· About 5 minutes read

NOTW and the impact of Information

The News of the World scandal is over, kind of. The newspaper will be shut down and lawsuits are under way. While there’s a lot of discussion in favor of this and I’m definitely not disagreeing with that, I can’t help but feel that this entire scandal is proof of a double standard.

In basics, reporters at the News of the World decided to actively engage in small scale surveillance of public figures using techniques that most anybody with technical understanding of how cellphone systems work would dismiss as too cumbersome given the much easier methods available? Sure, it was probably just somebody that figured out that if you call a cellphone with a different area code you get into the voice mail number, and most people use their default PIN codes to access the voicemail, if they have any PIN at all. This is not hacking. It’s also not particularly efficient. In December 2009 rainbow tables for A3/1, the encryption method used for cellphones, were published – this means that given any particular steam of encrypted cellphone data intercepted with cheap and easily available hardware (hint: you have most of what’s needed in your pocket), you can listen to any cellphone conversation. Who leaves important messages in voicemail anyway? Pro tip: Don’t discuss sensitive things over insecure communications channels, and treat any communications channel operated by a third party as compromised by default.

Now that it’s become public knowledge that they were doing this, dozens of people are getting lots of shit, ranging from David Cameron to Rupert Murdoch. All of these people are well deserving of shit, but somehow it baffles me that it should be this that causes it. It probably has more to do with the fact that people experience their phone conversations as private and feel that this kind of invasion of privacy is immoral. Fair enough. But that people should experience it that way simply suggests that people aren’t being educated very well about how telecommunications technology works. Whose fault is that?

But in light of this scandal I’d like to know why people don’t complain when governments engage in ubiquitous surveillance of all citizens through untransparent mechanisms such as Data Retention. Here’s how it works: All telecoms operators store various metadata about every single communications event that happen on their network. They have to pay for it, too, despite the fact that it doesn’t help them at all. Who does it help? The police. And most of the time police ask for the data and get it, because most people working at the telecoms aren’t aware that they’re supposed to require a court order. This data can be accurately used to map out your social interactions, your location history, your Internet viewing habits, and so on. Whether you have an affinity for videos of cute kittens on YouTube, read a lot of political history online, or you call a phone dating service, it’s all in there, even though the specific content of the communications aren’t in there.

The argument most commonplace is that governments are more accountable than private corporations. This of course is utter bullshit, in reality, not least in the UK where government secrecy is phenomenal. The truth is that when it comes to surveillance, accountability is wanting everywhere. Even in Iceland courts are granting phone tapping orders to police in blatant violation of the law, as Brynjar Níelsson pointed out yesterday (in Icelandic), and the police are not fulfilling their end of the bargain, which includes informing the individuals in question about the surveillance after the fact regardless of whether evidence arises which can be used in a court.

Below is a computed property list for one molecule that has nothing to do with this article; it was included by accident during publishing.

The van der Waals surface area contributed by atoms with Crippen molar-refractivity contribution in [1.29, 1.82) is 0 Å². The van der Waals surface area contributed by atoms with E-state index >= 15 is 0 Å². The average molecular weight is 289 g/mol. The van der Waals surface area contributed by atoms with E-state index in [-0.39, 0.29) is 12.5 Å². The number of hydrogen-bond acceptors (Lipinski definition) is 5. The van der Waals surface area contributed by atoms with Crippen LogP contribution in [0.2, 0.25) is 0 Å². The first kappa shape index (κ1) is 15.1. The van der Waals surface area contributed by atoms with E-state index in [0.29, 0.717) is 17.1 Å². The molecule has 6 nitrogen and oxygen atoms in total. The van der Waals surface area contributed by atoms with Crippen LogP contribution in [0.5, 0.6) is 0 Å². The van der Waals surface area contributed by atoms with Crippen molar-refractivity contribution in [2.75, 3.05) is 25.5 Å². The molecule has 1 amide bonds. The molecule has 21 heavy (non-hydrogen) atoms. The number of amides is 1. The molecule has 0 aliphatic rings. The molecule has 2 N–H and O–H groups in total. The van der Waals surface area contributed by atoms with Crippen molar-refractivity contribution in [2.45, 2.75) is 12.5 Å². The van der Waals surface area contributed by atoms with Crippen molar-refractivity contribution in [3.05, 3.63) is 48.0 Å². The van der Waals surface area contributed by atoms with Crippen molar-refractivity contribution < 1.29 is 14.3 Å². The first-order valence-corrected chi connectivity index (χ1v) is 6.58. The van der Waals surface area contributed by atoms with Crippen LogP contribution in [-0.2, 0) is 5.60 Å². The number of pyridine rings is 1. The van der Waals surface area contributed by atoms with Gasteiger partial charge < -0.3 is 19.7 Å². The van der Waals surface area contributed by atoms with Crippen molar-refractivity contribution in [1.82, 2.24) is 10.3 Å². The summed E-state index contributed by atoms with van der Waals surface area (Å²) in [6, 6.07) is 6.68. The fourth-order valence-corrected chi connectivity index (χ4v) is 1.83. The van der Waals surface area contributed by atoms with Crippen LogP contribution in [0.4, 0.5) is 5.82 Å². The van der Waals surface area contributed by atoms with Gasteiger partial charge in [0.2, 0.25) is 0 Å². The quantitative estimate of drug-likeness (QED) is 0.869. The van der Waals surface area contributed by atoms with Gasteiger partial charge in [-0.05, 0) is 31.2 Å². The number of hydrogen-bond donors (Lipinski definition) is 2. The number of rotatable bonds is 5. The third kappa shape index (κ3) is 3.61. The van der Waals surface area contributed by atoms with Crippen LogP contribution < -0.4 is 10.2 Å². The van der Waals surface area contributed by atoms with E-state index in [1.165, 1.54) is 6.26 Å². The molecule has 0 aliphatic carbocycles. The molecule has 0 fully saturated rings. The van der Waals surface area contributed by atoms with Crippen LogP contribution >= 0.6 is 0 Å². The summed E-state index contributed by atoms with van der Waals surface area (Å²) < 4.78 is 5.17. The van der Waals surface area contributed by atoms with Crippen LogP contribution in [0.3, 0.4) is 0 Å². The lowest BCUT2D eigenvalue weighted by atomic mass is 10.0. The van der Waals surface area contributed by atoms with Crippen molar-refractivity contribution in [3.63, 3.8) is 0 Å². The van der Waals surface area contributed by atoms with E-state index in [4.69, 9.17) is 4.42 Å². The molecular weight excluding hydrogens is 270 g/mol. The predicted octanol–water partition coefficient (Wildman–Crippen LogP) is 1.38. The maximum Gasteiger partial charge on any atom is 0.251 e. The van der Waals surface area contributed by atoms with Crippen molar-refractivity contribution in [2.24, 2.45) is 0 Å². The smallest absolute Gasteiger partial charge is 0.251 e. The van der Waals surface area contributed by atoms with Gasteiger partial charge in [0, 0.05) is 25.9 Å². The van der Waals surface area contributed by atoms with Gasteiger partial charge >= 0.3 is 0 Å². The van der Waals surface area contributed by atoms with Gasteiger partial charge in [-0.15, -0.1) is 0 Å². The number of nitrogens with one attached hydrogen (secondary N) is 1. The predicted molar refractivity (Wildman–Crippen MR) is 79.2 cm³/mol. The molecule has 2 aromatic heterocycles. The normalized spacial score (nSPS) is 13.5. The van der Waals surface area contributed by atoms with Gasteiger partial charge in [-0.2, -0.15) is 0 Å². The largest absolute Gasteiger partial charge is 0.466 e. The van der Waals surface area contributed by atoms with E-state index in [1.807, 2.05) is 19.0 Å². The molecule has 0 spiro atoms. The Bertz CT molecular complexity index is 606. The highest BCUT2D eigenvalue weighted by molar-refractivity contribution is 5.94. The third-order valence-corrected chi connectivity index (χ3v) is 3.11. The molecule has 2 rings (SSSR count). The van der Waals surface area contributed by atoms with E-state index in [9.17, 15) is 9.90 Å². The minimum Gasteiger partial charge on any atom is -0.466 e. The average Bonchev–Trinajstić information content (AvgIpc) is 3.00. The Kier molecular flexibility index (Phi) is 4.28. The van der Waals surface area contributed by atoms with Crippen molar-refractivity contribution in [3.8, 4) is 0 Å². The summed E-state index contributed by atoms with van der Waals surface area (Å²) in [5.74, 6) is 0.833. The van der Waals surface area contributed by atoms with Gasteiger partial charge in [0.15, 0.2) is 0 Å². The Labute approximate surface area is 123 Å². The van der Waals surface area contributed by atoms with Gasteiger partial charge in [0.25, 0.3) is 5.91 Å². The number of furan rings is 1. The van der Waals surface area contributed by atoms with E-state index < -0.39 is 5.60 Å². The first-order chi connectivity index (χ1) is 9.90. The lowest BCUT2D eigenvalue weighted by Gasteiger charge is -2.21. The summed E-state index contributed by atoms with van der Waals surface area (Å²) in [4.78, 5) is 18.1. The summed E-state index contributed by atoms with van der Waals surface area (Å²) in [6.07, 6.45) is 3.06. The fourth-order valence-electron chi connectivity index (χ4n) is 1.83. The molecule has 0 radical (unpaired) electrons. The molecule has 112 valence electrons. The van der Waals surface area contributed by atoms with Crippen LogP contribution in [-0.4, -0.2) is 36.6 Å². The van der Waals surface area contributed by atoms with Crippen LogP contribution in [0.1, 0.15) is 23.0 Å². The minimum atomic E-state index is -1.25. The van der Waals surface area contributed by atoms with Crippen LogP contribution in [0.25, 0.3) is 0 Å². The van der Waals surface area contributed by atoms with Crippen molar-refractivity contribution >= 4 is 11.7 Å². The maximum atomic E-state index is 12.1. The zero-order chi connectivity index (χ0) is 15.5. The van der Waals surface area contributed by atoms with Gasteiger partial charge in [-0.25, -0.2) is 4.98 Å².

Coming back to corporate interests, why don’t people complain that banks and credit card companies store remarkably accurate transaction histories for electronic transactions, right down to information which can be used to pinpoint your location at any given time? By overlaying electronic transactions on a map it’d be possible to guess with relative certainty who knows each other, who had lunch together, and who’s a pervert.

Why don’t people complain when police and municipal governments install CCTV cameras all over the place, making it effectively possible to do some relatively simple Facebook-style face recognition and build a profile of people’s whereabouts, their friends, their style of clothing, their walking speed, and whatever?

Always there are arguments in favor of violating our privacy. National security, terrorism, violence, fraud. Somehow we’ve decided as a culture to allow this kind of argument to go unchecked. Every single independent paper I’ve seen on these subjects has shown that these pervasive surveillance methods are ludicrously expensive, almost entirely ineffective, and in gross violation of our fundamental rights.

This “phone hacking” scandal isn’t particularly scandalous from a technological perspective, except insofar as people are not taking the next logical step and asking what next? Technology is such a common thing in our lives that this will not be the last time something like this happens.

I think that both for News Corp’s scandalous revelations and for the future of electronic surveillance, Churchill’s famous phrase applies: “Now this is not the end. It is not even the beginning of the end. But it is, perhaps, the end of the beginning.”